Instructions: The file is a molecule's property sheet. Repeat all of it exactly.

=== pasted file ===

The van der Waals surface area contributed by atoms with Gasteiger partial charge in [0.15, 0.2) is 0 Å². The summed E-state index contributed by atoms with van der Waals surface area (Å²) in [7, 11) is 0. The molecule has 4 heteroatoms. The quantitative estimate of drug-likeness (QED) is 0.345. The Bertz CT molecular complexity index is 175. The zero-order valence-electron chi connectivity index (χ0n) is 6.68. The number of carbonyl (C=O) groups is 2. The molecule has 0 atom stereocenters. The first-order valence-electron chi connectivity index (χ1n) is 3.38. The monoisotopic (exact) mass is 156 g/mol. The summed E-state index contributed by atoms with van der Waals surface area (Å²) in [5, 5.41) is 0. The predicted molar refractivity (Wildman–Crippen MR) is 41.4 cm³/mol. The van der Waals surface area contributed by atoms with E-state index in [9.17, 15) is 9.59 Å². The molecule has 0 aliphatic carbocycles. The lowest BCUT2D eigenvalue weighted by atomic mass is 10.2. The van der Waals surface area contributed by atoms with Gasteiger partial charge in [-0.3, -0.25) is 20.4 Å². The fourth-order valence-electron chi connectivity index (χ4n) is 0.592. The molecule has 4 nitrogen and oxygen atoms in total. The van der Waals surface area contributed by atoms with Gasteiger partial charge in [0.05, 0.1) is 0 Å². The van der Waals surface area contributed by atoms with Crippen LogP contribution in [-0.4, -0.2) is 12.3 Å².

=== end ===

The van der Waals surface area contributed by atoms with Gasteiger partial charge in [0.15, 0.2) is 0 Å². The summed E-state index contributed by atoms with van der Waals surface area (Å²) in [7, 11) is 0. The molecule has 4 heteroatoms. The quantitative estimate of drug-likeness (QED) is 0.345. The Bertz CT molecular complexity index is 175. The zero-order valence-electron chi connectivity index (χ0n) is 6.68. The number of carbonyl (C=O) groups is 2. The molecule has 0 atom stereocenters. The first-order valence-electron chi connectivity index (χ1n) is 3.38. The monoisotopic (exact) mass is 156 g/mol. The summed E-state index contributed by atoms with van der Waals surface area (Å²) in [5, 5.41) is 0. The predicted molar refractivity (Wildman–Crippen MR) is 41.4 cm³/mol. The van der Waals surface area contributed by atoms with E-state index in [9.17, 15) is 9.59 Å². The molecule has 0 aliphatic carbocycles. The lowest BCUT2D eigenvalue weighted by atomic mass is 10.2. The van der Waals surface area contributed by atoms with Gasteiger partial charge in [-0.3, -0.25) is 20.4 Å². The fourth-order valence-electron chi connectivity index (χ4n) is 0.592. The molecule has 4 nitrogen and oxygen atoms in total. The van der Waals surface area contributed by atoms with Gasteiger partial charge in [0.05, 0.1) is 0 Å². The van der Waals surface area contributed by atoms with Crippen LogP contribution in [-0.4, -0.2) is 12.3 Å².